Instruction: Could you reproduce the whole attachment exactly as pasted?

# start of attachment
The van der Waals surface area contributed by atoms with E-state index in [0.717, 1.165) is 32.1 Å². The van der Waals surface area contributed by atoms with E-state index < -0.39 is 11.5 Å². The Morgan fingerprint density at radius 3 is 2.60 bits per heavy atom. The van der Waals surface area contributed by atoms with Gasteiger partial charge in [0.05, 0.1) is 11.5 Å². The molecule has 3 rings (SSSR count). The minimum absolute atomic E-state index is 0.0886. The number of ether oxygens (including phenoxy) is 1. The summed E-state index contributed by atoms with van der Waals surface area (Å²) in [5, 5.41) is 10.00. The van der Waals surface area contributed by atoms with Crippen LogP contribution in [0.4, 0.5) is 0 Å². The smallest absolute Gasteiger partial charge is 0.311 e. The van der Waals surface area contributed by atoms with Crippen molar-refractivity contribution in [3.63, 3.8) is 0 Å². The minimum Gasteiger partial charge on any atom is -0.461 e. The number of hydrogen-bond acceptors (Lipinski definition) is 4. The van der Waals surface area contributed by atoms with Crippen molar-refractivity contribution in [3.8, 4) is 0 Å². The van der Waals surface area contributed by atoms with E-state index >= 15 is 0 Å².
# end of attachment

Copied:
The van der Waals surface area contributed by atoms with E-state index in [0.717, 1.165) is 32.1 Å². The van der Waals surface area contributed by atoms with E-state index < -0.39 is 11.5 Å². The Morgan fingerprint density at radius 3 is 2.60 bits per heavy atom. The van der Waals surface area contributed by atoms with Gasteiger partial charge in [0.05, 0.1) is 11.5 Å². The molecule has 3 rings (SSSR count). The minimum absolute atomic E-state index is 0.0886. The number of ether oxygens (including phenoxy) is 1. The summed E-state index contributed by atoms with van der Waals surface area (Å²) in [5, 5.41) is 10.00. The van der Waals surface area contributed by atoms with Crippen LogP contribution in [0.4, 0.5) is 0 Å². The smallest absolute Gasteiger partial charge is 0.311 e. The van der Waals surface area contributed by atoms with Crippen molar-refractivity contribution in [3.63, 3.8) is 0 Å². The minimum Gasteiger partial charge on any atom is -0.461 e. The number of hydrogen-bond acceptors (Lipinski definition) is 4. The van der Waals surface area contributed by atoms with Crippen molar-refractivity contribution in [3.8, 4) is 0 Å². The van der Waals surface area contributed by atoms with E-state index >= 15 is 0 Å².